Martin Jungen

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The gas-phase photoelectron spectrum of water in the 12-20 eV energy range is simulated. The potential energy surfaces (PESs) of the three cationic states involved show several degeneracies. The ground state (X(2)B(1)) and the first excited state (A(2)A(1)) are degenerate components of a (2)Pi(u) state in linear geometry leading to Renner-Teller coupling(More)
The absorption spectrum of jet-cooled CH(3)Cl was photographed from 165 to 117 nm (or 60,000 - 85,000 cm(-1), 7.5-10.5 eV) at a resolution limit of 0.0008 nm (0.3-0.6 cm(-1) or 0.04-0.08 meV). Even in the best structured region of the spectrum, from 70,000 to 85,000 cm(-1) (8.7-10.5 eV), observed bandwidths (full width at half maximum) are large, from 50 to(More)
The static and dynamic aspects of the Jahn-Teller (JT) interactions in the 3p(E') and 3d(E") Rydberg electronic states of H3 are analyzed theoretically. The static aspects are discussed based on recent ab initio quantum chemistry results, and the dynamic aspects are examined in terms of the vibronic spectra and nonradiative decay behavior of these states.(More)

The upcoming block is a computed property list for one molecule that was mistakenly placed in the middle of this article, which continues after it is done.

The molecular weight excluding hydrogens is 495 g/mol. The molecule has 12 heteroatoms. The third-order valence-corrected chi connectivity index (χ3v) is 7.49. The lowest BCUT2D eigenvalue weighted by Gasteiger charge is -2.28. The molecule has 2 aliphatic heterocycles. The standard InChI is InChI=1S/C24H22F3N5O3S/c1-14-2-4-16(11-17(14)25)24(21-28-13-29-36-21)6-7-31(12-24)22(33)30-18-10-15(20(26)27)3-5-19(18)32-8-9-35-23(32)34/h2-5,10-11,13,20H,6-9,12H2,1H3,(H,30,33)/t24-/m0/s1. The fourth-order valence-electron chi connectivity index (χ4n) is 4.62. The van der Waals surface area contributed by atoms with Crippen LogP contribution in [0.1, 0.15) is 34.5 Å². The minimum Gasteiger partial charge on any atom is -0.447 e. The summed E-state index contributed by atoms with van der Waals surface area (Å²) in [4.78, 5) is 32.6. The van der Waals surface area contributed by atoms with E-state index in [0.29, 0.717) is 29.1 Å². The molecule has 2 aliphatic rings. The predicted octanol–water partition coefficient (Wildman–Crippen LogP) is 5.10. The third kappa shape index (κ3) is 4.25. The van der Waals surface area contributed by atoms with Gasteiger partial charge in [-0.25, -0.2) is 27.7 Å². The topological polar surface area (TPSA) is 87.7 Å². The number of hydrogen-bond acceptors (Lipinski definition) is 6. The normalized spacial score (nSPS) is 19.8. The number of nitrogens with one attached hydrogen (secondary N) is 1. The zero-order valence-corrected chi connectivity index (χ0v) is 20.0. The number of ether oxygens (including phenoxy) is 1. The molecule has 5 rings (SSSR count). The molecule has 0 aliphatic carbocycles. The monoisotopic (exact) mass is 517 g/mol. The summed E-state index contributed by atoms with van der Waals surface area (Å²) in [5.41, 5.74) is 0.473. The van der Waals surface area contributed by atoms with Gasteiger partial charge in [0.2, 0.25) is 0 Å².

The resonant Auger decay of water molecules is investigated. Here, the excitation process, the motion of the nuclei, and the decay of the resonantly excited state take place on the same (femtosecond) time scale. Therefore, a multistep picture is not suitable. Instead, the nuclear wave packet at each instant of time is a result of several competing and(More)
We report differential scattering experiments on the laser excitation of Na + M collision pairs with M = N(2), CO, C(2)H(2), and CO(2). The collision event is probed by the laser polarization revealing geometric and electronic properties of the collision pair. The experimental data are compared to the results of a Monte Carlo trajectory simulation using ab(More)
We present a theoretical investigation of the resonant Auger effect in gas-phase water. As in our earlier work, the simulation of nuclear dynamics is treated in a one-step picture, because excitation and decay events cannot be disentangled. Extending this framework, we now account for the vibronic coupling in the cationic final states arising from(More)
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